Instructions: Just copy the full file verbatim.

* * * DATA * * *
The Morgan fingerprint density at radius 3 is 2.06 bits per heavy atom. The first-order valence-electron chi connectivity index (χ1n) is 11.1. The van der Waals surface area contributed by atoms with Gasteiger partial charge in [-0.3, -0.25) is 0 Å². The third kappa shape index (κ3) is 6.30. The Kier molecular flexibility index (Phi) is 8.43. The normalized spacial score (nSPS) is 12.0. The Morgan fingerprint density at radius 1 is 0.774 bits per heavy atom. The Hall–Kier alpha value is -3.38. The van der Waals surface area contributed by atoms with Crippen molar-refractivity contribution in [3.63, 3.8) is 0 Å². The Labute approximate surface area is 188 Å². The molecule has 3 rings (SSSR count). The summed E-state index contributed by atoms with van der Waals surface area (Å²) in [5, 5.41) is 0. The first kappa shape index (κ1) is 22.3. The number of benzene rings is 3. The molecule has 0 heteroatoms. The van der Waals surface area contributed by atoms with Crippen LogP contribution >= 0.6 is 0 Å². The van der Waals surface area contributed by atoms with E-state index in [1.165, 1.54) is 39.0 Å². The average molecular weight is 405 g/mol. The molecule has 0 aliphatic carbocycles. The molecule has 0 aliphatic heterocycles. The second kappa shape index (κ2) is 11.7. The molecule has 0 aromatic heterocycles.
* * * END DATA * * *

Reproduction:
The Morgan fingerprint density at radius 3 is 2.06 bits per heavy atom. The first-order valence-electron chi connectivity index (χ1n) is 11.1. The van der Waals surface area contributed by atoms with Gasteiger partial charge in [-0.3, -0.25) is 0 Å². The third kappa shape index (κ3) is 6.30. The Kier molecular flexibility index (Phi) is 8.43. The normalized spacial score (nSPS) is 12.0. The Morgan fingerprint density at radius 1 is 0.774 bits per heavy atom. The Hall–Kier alpha value is -3.38. The van der Waals surface area contributed by atoms with Crippen molar-refractivity contribution in [3.63, 3.8) is 0 Å². The Labute approximate surface area is 188 Å². The molecule has 3 rings (SSSR count). The summed E-state index contributed by atoms with van der Waals surface area (Å²) in [5, 5.41) is 0. The first kappa shape index (κ1) is 22.3. The number of benzene rings is 3. The molecule has 0 heteroatoms. The van der Waals surface area contributed by atoms with Crippen LogP contribution >= 0.6 is 0 Å². The van der Waals surface area contributed by atoms with E-state index in [1.165, 1.54) is 39.0 Å². The average molecular weight is 405 g/mol. The molecule has 0 aliphatic carbocycles. The molecule has 0 aliphatic heterocycles. The second kappa shape index (κ2) is 11.7. The molecule has 0 aromatic heterocycles.